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Fake military veteran hid under 'ocean of lies'

  • Story Highlights
  • FBI investigating man who posed as military veteran for fraud
  • Man said he survived 9/11 Pentagon attack; he was actually at homeless shelter
  • Richard Strandlof formed veterans group in Colorado
  • Former friend: "He was just parroting my own story"
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(CNN) -- Richard Strandlof said he survived the 9/11 attacks on the Pentagon. He said he survived again when a roadside bomb went off in Iraq killing four fellow Marines. He'd point to his head and tell people he had a metal plate, collateral damage from the explosion.

Richard Strandlof says he didn't mean to cause harm when he lied about being a military veteran.

Richard Strandlof says he didn't mean to cause harm when he lied about being a military veteran.

Crowds ate up his story. He canvassed Colorado appearing at the sides of politicians. Inspiring and seemingly authentic, he spoke on behalf of veterans at the state Capitol.

It turns out the whole thing was a lie. He wasn't at the Pentagon. He was never a Marine. He never served his country. He never graduated from the Naval Academy. He claimed his name was Rick Duncan.

He formed a group called the Colorado Veterans Alliance, and the FBI is now investigating whether he embezzled money as a result. Video Watch Strandlof defend himself »

Where was he on 9/11, the day he said he witnessed heroism firsthand?

"I was in San Jose, California, watching it in horror on TV with a few other people," Strandlof told CNN's Anderson Cooper.

He was at a homeless shelter at the time.

Strandlof denies being a pathological liar. He says he suffered from "some severely underdiagnosed mental illness" and that he got caught up in the moment around "people who are passionate and loved what they did."

He told CNN he had put on a "production, which I'm sorry for."

"Hopefully the people that I hurt can in some way gain closure from that, and I myself don't know what I can do short of leaving them alone and not being in their lives, to make that happen," Strandlof said.

He said he's not sure exactly how he's hurt people. "It's not for me to say, and time will tell," he said.

Hal Bidlack, a former Air Force lieutenant colonel, is one of those people. He ran for Congress as a Democrat and had Strandlof appear with him. Bidlack isn't too happy.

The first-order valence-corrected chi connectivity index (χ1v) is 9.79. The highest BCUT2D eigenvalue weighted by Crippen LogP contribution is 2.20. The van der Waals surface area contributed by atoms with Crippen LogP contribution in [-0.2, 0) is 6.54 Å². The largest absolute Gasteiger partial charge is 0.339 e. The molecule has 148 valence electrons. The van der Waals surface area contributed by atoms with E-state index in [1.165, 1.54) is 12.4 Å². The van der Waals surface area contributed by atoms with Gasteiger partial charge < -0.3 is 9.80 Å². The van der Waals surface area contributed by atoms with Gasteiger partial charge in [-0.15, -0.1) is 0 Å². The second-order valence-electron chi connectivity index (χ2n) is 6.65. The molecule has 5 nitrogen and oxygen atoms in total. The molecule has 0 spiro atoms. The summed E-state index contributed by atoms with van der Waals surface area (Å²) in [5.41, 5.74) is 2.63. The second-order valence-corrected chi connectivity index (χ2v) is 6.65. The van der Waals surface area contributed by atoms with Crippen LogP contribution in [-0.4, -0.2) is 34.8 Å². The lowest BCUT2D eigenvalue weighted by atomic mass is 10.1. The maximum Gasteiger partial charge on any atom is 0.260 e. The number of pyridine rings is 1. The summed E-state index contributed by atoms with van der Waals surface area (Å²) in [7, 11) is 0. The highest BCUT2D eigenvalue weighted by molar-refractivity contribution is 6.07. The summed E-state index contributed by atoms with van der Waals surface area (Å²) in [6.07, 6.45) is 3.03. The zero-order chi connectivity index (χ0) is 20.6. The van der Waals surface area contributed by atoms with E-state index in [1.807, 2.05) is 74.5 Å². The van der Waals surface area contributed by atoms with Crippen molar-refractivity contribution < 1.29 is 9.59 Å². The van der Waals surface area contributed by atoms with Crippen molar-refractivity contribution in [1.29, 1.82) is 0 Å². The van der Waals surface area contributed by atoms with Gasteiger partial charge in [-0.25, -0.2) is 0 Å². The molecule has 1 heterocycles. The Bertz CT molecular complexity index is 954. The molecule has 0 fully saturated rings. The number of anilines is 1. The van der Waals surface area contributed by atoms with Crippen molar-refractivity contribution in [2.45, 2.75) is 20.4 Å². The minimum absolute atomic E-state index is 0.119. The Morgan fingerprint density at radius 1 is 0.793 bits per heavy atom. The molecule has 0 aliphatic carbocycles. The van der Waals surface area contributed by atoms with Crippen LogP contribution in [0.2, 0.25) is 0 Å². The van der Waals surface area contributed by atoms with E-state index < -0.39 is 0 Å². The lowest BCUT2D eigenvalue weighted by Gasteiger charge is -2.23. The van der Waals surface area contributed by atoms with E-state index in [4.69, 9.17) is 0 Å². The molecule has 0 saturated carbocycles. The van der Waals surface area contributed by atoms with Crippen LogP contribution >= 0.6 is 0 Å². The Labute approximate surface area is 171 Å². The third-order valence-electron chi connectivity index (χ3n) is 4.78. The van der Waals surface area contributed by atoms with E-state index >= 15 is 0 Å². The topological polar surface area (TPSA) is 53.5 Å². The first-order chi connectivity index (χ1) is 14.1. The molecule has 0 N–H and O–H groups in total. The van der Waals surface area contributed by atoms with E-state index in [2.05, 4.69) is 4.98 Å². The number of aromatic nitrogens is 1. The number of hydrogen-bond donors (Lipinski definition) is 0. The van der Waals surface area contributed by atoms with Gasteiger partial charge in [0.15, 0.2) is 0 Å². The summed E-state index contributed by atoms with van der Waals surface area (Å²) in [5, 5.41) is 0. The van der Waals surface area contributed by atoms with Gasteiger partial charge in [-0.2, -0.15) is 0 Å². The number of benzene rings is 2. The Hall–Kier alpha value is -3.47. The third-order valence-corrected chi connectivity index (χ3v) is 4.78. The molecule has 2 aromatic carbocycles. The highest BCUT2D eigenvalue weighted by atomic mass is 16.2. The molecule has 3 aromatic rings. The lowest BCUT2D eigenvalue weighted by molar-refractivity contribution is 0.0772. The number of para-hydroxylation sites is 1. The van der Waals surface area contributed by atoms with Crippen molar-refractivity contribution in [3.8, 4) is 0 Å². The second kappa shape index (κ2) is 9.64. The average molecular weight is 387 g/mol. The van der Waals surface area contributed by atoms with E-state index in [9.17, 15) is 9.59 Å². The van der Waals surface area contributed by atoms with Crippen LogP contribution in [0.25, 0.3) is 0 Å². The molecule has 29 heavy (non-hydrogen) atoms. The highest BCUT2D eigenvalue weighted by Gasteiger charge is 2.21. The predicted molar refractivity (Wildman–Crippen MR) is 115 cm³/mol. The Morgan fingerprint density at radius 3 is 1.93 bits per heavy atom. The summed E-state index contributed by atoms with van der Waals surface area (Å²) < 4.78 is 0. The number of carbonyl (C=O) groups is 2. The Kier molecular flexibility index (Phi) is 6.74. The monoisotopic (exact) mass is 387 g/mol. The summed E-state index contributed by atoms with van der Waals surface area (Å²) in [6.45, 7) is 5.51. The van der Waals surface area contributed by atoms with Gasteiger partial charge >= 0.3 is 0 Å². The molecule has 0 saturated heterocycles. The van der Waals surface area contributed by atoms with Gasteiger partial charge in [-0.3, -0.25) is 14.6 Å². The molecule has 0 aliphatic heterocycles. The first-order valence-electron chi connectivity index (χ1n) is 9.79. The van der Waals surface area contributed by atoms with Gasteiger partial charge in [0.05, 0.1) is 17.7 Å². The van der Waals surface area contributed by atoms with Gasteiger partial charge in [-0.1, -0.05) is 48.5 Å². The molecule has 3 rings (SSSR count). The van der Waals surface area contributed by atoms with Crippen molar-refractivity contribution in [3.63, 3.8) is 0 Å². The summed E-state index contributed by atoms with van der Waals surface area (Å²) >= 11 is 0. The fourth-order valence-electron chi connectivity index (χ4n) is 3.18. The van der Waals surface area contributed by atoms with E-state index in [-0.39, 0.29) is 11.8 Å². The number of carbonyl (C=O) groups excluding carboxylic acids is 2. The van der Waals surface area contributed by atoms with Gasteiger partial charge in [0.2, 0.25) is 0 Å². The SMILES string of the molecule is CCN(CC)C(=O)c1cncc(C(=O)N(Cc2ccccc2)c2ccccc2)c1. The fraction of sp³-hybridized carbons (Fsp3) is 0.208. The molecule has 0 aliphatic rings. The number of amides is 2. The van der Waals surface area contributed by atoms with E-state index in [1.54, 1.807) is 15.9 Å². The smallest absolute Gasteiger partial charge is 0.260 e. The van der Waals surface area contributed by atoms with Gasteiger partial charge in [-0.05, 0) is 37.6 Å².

"Once one lie fell apart, the whole series of things ... just cascaded into an ocean of lies," he said.

Bidlack was at the Pentagon when it came under attack on September 11, 2001. He now realizes that Strandlof stole portions of his own story.

"Now that we know he's a lying fraud," Bidlack said, "I think he was just parroting my own story back to me."

"There are an awful lot of things that he kept straight to try to fool an awful lot of people for an awful long time."

Doug Sterner has catalogued hundreds of people claiming to be military veterans who never served in the military. He says it's typical for those perpetuating the hoaxes to claim mental illness.

"I don't buy that," Sterner said. "What he was doing was looking for a cause to promote himself. I see this repeatedly. I've had a hundred cases just this year like Rick Strandlof's. ... What they're doing is building a kingdom of self and feeding their own ego."

Sterner has pushed for a federal database listing the names and citations of all decorated military veterans to help put an end to such cases. He said Strandlof has robbed true veterans of their veracity.

"Doing good does not take away from the bad that he did," he said. "Because of Rick Strandlof, the next global war on terrorism veteran that speaks in a school or talks to the media or gets involved in politics is going to be questioned."

According to the Denver Post, Strandlof came to authorities' attention first in 1997, when he was sentenced to five years on forgery and bad-check charges.

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With the FBI now investigating him for fraud, he told CNN he's innocent. "We did not take money to use on non-veterans projects. I did not enrich myself on this. I did not gain any money from this," he said.

That's not the point, said Sterner. "The one thing he robbed from every veteran that comes out now is credibility."

CNN's Joe Johns contributed to this report.

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